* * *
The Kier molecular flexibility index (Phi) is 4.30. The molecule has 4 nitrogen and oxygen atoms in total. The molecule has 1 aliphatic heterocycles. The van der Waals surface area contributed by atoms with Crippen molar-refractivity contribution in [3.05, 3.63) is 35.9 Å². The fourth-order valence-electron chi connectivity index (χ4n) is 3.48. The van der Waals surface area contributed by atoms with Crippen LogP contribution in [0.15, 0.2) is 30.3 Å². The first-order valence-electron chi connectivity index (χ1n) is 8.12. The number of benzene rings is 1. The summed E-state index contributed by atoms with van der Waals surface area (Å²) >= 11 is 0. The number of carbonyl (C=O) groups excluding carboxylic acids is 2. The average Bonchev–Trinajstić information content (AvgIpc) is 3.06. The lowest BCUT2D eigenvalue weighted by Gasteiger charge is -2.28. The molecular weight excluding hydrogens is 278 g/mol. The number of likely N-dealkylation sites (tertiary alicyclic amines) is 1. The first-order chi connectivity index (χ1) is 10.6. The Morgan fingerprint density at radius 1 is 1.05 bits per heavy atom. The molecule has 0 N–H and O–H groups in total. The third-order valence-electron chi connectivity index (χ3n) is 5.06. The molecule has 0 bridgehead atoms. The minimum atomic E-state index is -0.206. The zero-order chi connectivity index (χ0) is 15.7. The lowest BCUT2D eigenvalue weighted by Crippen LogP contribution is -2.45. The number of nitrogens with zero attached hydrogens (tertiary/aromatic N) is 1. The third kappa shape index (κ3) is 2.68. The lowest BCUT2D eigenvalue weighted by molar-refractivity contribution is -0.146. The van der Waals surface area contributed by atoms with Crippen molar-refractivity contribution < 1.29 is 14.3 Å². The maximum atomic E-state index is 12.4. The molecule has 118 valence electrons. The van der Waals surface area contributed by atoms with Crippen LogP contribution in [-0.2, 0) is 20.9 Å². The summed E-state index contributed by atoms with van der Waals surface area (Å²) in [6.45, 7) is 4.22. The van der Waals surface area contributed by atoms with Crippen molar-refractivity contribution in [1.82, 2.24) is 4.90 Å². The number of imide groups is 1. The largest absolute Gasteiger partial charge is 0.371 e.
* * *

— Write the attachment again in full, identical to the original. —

The Kier molecular flexibility index (Phi) is 4.30. The molecule has 4 nitrogen and oxygen atoms in total. The molecule has 1 aliphatic heterocycles. The van der Waals surface area contributed by atoms with Crippen molar-refractivity contribution in [3.05, 3.63) is 35.9 Å². The fourth-order valence-electron chi connectivity index (χ4n) is 3.48. The van der Waals surface area contributed by atoms with Crippen LogP contribution in [0.15, 0.2) is 30.3 Å². The first-order valence-electron chi connectivity index (χ1n) is 8.12. The number of benzene rings is 1. The summed E-state index contributed by atoms with van der Waals surface area (Å²) >= 11 is 0. The number of carbonyl (C=O) groups excluding carboxylic acids is 2. The average Bonchev–Trinajstić information content (AvgIpc) is 3.06. The lowest BCUT2D eigenvalue weighted by Gasteiger charge is -2.28. The molecular weight excluding hydrogens is 278 g/mol. The number of likely N-dealkylation sites (tertiary alicyclic amines) is 1. The first-order chi connectivity index (χ1) is 10.6. The Morgan fingerprint density at radius 1 is 1.05 bits per heavy atom. The molecule has 0 N–H and O–H groups in total. The third-order valence-electron chi connectivity index (χ3n) is 5.06. The molecule has 0 bridgehead atoms. The minimum atomic E-state index is -0.206. The zero-order chi connectivity index (χ0) is 15.7. The lowest BCUT2D eigenvalue weighted by Crippen LogP contribution is -2.45. The number of nitrogens with zero attached hydrogens (tertiary/aromatic N) is 1. The third kappa shape index (κ3) is 2.68. The lowest BCUT2D eigenvalue weighted by molar-refractivity contribution is -0.146. The van der Waals surface area contributed by atoms with Crippen molar-refractivity contribution < 1.29 is 14.3 Å². The maximum atomic E-state index is 12.4. The molecule has 118 valence electrons. The van der Waals surface area contributed by atoms with Crippen LogP contribution in [-0.2, 0) is 20.9 Å². The summed E-state index contributed by atoms with van der Waals surface area (Å²) in [6.45, 7) is 4.22. The van der Waals surface area contributed by atoms with Crippen molar-refractivity contribution in [1.82, 2.24) is 4.90 Å². The number of imide groups is 1. The largest absolute Gasteiger partial charge is 0.371 e.